Summer of 69
A couple of weeks ago much was made of the 40th anniversary of the Apollo 11 mission and the first men to walk on the moon. This weekend, hundreds of Beatles fans gathered on the famous pedestrian crossing in Abbey Road to re-enact the iconic cover photo of the album with the same name, which was originally snapped 40 years ago to the day. And next weekend many aged hippies will be marking the 40th year since Woodstock.
I was an infant in the summer of 1969. I'm not one for nostalgia and yet I am moved to mark each of these events in my own way. The Apollo 11 anniversary took me to Second Life, where a 3D sim of the landing site was created with lunar module and all. Earlier today I watched Beatles fans and tourists annoying the hell out of motorists on Abbey Road through a webcam I discovered via Mashable. And I'm not sure what I'll be up to next weekend in relation to Woodstock. Luckily no one has thought to recreate the 1999 fiasco where all we really remember is the commercial exploitation of fans, which resulted in enough mayhem to make the Hell's Angels proud.
My old friend Alfie Fabri (and others) equate the summer of '69 (and Woodstock in particular) with the way we saw things in Malta about fifteen years later. Having lived through the 1980s as a teenager in Malta, I couldn't disagree more. I know what they really mean and it's all connected with the complex way popular culture in the Maltese islands has developed during our lifetime. Yet, I seriously doubt anyone will bother to cash out on the 25th Anniversary of MaltaSajf'84.
The local music scene has come a long way since those days. In many ways things are really better now. The one thing I really miss from back then is my physical youth. My cultural youth is rejuvenated every weekend through my weekly Mużika Mod Ieħor podcast. The 174th edition in the series brings in yet another opportunity to hear new music made in Malta.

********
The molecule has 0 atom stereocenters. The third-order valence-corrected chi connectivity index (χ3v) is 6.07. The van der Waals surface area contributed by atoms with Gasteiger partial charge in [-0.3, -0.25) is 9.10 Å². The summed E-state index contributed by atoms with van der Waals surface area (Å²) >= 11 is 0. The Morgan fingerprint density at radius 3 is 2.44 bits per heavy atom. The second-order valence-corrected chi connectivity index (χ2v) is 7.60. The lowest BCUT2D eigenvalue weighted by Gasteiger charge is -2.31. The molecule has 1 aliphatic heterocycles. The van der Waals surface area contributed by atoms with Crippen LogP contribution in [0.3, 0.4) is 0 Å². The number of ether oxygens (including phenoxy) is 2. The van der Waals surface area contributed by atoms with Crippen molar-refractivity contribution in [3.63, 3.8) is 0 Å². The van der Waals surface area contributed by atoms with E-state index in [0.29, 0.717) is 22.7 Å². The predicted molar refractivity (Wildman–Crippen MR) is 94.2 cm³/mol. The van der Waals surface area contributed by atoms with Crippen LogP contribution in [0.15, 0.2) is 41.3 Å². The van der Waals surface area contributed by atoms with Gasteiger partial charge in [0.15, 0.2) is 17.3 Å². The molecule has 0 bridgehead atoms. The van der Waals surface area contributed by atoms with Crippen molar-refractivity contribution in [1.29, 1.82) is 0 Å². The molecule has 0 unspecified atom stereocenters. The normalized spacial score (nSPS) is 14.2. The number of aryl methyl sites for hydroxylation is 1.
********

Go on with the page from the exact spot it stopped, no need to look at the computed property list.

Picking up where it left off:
Manwel T returns with a new album on Dubkey Records called Virtual Dub. He's giving the album away for free through the Dubkey website. You can also find other Dubkey releases there, including In the Temple of Dub, which has Manwel T collaborating with Mind's Eye Dub. This music is way cool. Reggae beats have been in Manwel Tabone's life for decades now, and it shows through his dubs and remixes. I've picked one called Thirsty Dub performed by HotDrop, and it's an excellent way to open the podcast.
London-based Fraser Gregory has maintained his Maltese connection on his upcoming debut album entitled A Garden At The Top Of The Tree, which was recorded at Temple Studios, produced by David Vella and mixed by Luuk Cox. The album should be released sometime soon but you can hear a track from it called There is a Forest right now. If I manage to get my hands on a copy of this new album I'll gladly play another track or two from it, especially if there of the same caliber as the song I've included as the second pick on this week's MMI podcast.
A few days ago I heard Lyndsay Pace's new single. It's called Addicted and shows this young singer at her best. It's quite rocky but not too rocky. To put it another way, this is the best thing I've heard from Lyndsay. She's quite good. I'd say that if she keeps on this track, she may truly end up making her mark on the local scene one day sooner or later.
From time to time I'm thrilled to discover new acts which fall neatly under the ambient and/or minimalist banner. Sonitus is the most recent of these finds. I have no idea who Sonitus really is. The only picture on the MySpace profile page is deliberately very blurry. I almost don't want to know Sonitus' true identity. The music speaks for itself after all. This genre is quite an acquired taste and I know that many regular MMI podcast listeners wouldn't necessarily pick it as one of their personal choices. There's no harm in trying something new every now and then. Sonitus' track is called Asphixetamol.
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